Gas Engine Magazine

Big Moe

By Staff

1473 North Bend Road Hebron, Kentucky 41048

This is how Bob Turner and Herb Ginn Sr. became partners of a
1922 Fairbanks Morse engine that is affectionately known as
‘Big Moe.’

As Bob and I were sitting in Bob’s shop discussing various
engines we both owned, the subject of a larger engine came up. We
decided that we would be interested in finding a bigger engine. Bob
said that he knew where one was located, and he thought it was a 20
or 30 HP. He said that this gentleman had had this engine for a
long time, and that he would not sell it to anyone. He thought that
it would be possible for us to go and look at it sometime. With
this thought in mind we started out one Saturday morning to look at
this engine. We had no intentions of buying this engine because we
knew the man would not sell it to us. Regardless of what our wives
said, our intentions were to merely look at the engine. It was a
short one hour drive to this gentleman’s home. We were in luck
and found the owner at home. He was very kind to us and took the
time to show us his old engine which was out behind an old barn on
a four wheel wagon. It was a sad looking sight. The engine had
briers, bushes and grapevines growing all over the engine and
through the flywheel. The old wagon was swayback just like an old
horse with the load that it was carrying. It had a 55 gallon drum
for cooling. The engine was stuck because it had sat out in all
kinds of weather. There had never been a cover put over it in many
years. It was really a sad looking sight.

At this time, anyone in his right mind would have turned and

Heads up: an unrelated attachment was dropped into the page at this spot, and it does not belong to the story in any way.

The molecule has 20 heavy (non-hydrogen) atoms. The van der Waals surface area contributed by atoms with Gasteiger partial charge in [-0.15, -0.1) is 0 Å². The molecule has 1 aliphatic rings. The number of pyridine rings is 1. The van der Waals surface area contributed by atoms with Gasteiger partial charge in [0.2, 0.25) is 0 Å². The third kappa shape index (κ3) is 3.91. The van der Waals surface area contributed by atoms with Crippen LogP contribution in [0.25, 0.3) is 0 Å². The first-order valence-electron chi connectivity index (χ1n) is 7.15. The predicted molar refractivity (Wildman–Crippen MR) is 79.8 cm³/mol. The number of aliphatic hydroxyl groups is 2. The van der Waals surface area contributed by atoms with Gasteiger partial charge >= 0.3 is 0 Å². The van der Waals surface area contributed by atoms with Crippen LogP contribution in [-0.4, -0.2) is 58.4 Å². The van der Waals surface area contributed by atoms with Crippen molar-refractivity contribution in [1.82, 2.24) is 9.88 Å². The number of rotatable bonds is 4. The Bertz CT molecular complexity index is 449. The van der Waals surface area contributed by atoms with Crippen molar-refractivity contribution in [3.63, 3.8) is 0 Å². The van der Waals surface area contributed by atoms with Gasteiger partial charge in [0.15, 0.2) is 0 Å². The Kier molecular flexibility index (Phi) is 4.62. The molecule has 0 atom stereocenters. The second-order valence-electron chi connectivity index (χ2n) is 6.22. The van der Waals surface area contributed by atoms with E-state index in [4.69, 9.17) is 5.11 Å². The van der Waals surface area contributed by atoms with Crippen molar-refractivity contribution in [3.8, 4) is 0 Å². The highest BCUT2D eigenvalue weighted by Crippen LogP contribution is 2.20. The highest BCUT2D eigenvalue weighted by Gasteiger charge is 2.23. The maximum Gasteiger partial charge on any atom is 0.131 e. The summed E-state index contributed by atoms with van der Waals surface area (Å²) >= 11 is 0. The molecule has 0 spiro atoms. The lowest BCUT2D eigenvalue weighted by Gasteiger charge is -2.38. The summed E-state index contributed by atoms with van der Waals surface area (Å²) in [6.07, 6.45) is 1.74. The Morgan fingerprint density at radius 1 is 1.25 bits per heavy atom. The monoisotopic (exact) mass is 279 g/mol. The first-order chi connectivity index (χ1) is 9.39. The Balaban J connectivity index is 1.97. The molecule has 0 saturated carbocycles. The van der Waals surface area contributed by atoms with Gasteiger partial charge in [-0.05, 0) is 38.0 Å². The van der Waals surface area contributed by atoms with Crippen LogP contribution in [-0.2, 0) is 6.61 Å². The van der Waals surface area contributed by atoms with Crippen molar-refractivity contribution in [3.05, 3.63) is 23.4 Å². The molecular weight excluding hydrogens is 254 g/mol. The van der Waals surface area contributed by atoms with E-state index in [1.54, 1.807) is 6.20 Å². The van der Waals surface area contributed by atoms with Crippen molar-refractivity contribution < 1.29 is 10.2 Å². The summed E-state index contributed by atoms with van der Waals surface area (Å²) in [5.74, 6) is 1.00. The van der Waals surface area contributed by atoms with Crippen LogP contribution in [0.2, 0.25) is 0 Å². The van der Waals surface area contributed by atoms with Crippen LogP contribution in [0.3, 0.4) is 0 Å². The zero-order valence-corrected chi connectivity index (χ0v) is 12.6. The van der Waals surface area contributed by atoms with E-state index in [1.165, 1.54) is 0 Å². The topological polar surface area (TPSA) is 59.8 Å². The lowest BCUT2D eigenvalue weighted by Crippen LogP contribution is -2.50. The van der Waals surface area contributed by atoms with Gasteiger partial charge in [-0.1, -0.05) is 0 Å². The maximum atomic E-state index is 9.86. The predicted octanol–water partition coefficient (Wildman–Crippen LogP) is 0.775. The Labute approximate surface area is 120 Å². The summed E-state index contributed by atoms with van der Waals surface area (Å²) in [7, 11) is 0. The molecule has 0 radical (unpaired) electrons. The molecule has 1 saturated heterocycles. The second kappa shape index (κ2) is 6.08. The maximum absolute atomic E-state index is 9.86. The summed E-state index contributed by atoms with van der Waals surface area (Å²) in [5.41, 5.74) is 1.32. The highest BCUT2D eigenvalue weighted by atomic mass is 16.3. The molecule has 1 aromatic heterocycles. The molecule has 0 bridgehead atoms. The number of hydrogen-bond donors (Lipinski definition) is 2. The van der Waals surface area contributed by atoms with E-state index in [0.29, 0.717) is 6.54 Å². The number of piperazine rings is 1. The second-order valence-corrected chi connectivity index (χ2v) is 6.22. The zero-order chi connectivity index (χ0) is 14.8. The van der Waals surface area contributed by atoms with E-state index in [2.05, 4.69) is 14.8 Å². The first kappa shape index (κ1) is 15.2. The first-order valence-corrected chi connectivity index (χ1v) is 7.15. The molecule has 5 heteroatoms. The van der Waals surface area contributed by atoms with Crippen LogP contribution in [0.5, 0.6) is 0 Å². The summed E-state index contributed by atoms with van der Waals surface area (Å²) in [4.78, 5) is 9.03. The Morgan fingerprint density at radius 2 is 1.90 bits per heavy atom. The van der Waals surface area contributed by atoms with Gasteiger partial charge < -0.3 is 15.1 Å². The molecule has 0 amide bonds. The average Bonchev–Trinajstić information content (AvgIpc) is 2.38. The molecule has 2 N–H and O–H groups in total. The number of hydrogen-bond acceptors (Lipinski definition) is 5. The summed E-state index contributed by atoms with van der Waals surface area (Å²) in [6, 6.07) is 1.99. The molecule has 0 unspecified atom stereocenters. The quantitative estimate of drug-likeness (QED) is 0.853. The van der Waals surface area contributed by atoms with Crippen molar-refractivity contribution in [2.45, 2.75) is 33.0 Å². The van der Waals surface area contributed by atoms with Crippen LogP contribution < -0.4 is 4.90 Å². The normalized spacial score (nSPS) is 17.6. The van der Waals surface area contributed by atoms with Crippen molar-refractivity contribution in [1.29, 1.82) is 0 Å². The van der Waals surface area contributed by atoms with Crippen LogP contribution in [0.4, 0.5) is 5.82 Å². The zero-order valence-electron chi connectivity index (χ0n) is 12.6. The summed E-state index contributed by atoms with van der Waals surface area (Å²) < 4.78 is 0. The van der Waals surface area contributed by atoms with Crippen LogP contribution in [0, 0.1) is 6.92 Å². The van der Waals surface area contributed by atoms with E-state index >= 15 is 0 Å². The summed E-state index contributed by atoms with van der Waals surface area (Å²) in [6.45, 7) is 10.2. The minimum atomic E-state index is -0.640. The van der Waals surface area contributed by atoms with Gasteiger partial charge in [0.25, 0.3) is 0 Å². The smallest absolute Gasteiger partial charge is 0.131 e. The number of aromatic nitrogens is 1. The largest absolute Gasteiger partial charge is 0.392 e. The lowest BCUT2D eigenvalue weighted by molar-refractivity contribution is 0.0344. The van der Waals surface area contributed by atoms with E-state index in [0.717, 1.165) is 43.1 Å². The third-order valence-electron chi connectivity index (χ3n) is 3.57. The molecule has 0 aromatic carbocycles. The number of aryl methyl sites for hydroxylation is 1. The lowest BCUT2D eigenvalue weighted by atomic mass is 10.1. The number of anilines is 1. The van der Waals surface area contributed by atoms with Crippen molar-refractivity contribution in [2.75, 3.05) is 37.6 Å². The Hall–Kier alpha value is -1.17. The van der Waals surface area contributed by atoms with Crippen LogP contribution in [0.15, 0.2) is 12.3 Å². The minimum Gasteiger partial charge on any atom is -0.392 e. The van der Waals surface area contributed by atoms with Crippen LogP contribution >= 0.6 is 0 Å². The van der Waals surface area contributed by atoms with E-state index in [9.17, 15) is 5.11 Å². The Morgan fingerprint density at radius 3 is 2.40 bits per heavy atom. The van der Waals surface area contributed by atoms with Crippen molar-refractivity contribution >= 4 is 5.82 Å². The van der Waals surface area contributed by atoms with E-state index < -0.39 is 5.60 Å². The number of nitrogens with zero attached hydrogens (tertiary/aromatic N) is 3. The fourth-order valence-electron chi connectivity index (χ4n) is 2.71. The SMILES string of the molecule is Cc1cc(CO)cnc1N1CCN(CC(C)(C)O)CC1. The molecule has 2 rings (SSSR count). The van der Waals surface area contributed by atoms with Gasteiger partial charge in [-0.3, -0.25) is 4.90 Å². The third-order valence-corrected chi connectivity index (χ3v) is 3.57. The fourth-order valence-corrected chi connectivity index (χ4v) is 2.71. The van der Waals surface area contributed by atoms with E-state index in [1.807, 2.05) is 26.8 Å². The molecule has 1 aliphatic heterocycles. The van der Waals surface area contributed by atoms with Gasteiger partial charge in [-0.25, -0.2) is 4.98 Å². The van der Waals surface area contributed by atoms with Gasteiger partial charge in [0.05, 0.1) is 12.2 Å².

walked away. But as most of you engine folks know, old engine buffs
don’t have their right minds when it comes to engines. Bob and
I discussed the potential that the old engine had and how it would
look if someone would restore it to its original condition. The
gentleman who owned the engine told us that he had some more old
engines out in another field. He took us through the briers and
bushes. Every once in a while you could see engines scattered
throughout the field. They were from 2 to 10 HP. One could see that
he had lost his interest in restoring engines, because of the way
that they were sitting throughout the field. To our great surprise,
he asked us if we would be interested in buying this big engine and
some of the others. To make a long story short, we wound up with
four of the old engines, including the big 20 HP one. We did not go
with any intention of buying any engines and were just as surprised
when he said he would sell us those four engines. Almost as
surprised as our wives were when we told them of our great buy.
Boy, were they happy!!

We got a short history on the old engine. It was purchased in
1922 by a milling company in Richmond, Kentucky. The old engine
stayed in Richmond until the early 1960’s. The gentleman then
purchased it from this milling company in the early 60’s. We
bought the engine from him in the summer of 1988, and we were the
third owners. The old FM engine has 54′ flywheels and 9? bore
and a 12′ stroke. It weighs almost 3800 lbs. While we had the
engine torn down, we weighed the rod and piston together and they
topped the scales at 125 lbs. We didn’t have any trouble
getting the engine home. A lucky thing happened while we were
pulling the old engine out of the bushes, briers and grapevines.
The grapevines wrapped around and through the flywheels caused the
engine to break loose before they broke. The grapevines sure saved
us a lot of work.

Well, the fun started when we got the old engine home and
unloaded. We were then able to start taking it apart. We then
wondered if we had not got in over our heads. After the
dismantling, sandblasting, scraping and cleaning, the painting
began in earnest. This took us about one year. As you can see by